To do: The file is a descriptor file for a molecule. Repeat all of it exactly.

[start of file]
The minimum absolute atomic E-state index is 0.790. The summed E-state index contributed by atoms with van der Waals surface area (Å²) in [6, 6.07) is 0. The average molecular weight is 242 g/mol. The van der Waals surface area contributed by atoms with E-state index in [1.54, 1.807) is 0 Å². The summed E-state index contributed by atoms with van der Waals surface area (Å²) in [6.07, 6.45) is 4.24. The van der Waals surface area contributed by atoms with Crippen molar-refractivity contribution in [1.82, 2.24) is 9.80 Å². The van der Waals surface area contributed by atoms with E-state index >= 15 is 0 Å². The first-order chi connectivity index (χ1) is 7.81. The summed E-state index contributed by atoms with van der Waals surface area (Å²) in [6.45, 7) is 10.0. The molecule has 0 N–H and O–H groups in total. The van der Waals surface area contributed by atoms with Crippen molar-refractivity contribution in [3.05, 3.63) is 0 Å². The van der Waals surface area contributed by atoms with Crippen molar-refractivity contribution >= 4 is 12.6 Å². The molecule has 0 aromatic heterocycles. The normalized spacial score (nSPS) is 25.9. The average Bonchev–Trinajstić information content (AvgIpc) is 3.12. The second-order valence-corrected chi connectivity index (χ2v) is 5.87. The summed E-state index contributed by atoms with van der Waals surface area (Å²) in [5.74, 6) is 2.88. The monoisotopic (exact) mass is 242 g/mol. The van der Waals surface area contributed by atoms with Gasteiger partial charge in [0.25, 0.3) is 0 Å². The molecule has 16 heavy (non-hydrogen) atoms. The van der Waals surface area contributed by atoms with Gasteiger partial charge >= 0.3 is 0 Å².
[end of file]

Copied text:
The minimum absolute atomic E-state index is 0.790. The summed E-state index contributed by atoms with van der Waals surface area (Å²) in [6, 6.07) is 0. The average molecular weight is 242 g/mol. The van der Waals surface area contributed by atoms with E-state index in [1.54, 1.807) is 0 Å². The summed E-state index contributed by atoms with van der Waals surface area (Å²) in [6.07, 6.45) is 4.24. The van der Waals surface area contributed by atoms with Crippen molar-refractivity contribution in [1.82, 2.24) is 9.80 Å². The van der Waals surface area contributed by atoms with E-state index >= 15 is 0 Å². The first-order chi connectivity index (χ1) is 7.81. The summed E-state index contributed by atoms with van der Waals surface area (Å²) in [6.45, 7) is 10.0. The molecule has 0 N–H and O–H groups in total. The van der Waals surface area contributed by atoms with Crippen molar-refractivity contribution in [3.05, 3.63) is 0 Å². The van der Waals surface area contributed by atoms with Crippen molar-refractivity contribution >= 4 is 12.6 Å². The molecule has 0 aromatic heterocycles. The normalized spacial score (nSPS) is 25.9. The average Bonchev–Trinajstić information content (AvgIpc) is 3.12. The second-order valence-corrected chi connectivity index (χ2v) is 5.87. The summed E-state index contributed by atoms with van der Waals surface area (Å²) in [5.74, 6) is 2.88. The monoisotopic (exact) mass is 242 g/mol. The van der Waals surface area contributed by atoms with Gasteiger partial charge in [0.25, 0.3) is 0 Å². The molecule has 16 heavy (non-hydrogen) atoms. The van der Waals surface area contributed by atoms with Gasteiger partial charge >= 0.3 is 0 Å².